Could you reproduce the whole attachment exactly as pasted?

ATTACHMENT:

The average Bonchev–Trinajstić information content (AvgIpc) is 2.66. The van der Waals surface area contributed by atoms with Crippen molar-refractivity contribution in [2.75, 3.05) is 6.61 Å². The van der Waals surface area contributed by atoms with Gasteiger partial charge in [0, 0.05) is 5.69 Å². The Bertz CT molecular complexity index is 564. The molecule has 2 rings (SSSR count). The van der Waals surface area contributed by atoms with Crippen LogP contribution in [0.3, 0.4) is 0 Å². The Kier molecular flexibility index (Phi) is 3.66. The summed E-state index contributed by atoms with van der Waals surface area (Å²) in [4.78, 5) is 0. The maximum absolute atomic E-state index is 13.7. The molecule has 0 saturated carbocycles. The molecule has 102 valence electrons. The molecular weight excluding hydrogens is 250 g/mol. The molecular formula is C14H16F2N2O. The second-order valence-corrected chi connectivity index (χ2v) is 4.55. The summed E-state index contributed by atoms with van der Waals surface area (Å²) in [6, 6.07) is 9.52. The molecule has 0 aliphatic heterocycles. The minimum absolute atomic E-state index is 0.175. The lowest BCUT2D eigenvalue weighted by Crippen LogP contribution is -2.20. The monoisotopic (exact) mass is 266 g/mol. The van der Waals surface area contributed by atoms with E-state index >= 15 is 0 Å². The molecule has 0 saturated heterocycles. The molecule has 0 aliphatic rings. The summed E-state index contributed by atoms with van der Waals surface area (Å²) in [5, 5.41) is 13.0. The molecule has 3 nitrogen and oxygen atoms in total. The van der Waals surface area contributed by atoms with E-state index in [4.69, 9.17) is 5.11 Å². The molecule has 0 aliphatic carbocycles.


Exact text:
The average Bonchev–Trinajstić information content (AvgIpc) is 2.66. The van der Waals surface area contributed by atoms with Crippen molar-refractivity contribution in [2.75, 3.05) is 6.61 Å². The van der Waals surface area contributed by atoms with Gasteiger partial charge in [0, 0.05) is 5.69 Å². The Bertz CT molecular complexity index is 564. The molecule has 2 rings (SSSR count). The van der Waals surface area contributed by atoms with Crippen LogP contribution in [0.3, 0.4) is 0 Å². The Kier molecular flexibility index (Phi) is 3.66. The summed E-state index contributed by atoms with van der Waals surface area (Å²) in [4.78, 5) is 0. The maximum absolute atomic E-state index is 13.7. The molecule has 0 saturated carbocycles. The molecule has 102 valence electrons. The molecular weight excluding hydrogens is 250 g/mol. The molecular formula is C14H16F2N2O. The second-order valence-corrected chi connectivity index (χ2v) is 4.55. The summed E-state index contributed by atoms with van der Waals surface area (Å²) in [6, 6.07) is 9.52. The molecule has 0 aliphatic heterocycles. The minimum absolute atomic E-state index is 0.175. The lowest BCUT2D eigenvalue weighted by Crippen LogP contribution is -2.20. The monoisotopic (exact) mass is 266 g/mol. The van der Waals surface area contributed by atoms with E-state index >= 15 is 0 Å². The molecule has 0 saturated heterocycles. The molecule has 0 aliphatic rings. The summed E-state index contributed by atoms with van der Waals surface area (Å²) in [5, 5.41) is 13.0. The molecule has 3 nitrogen and oxygen atoms in total. The van der Waals surface area contributed by atoms with E-state index in [4.69, 9.17) is 5.11 Å². The molecule has 0 aliphatic carbocycles.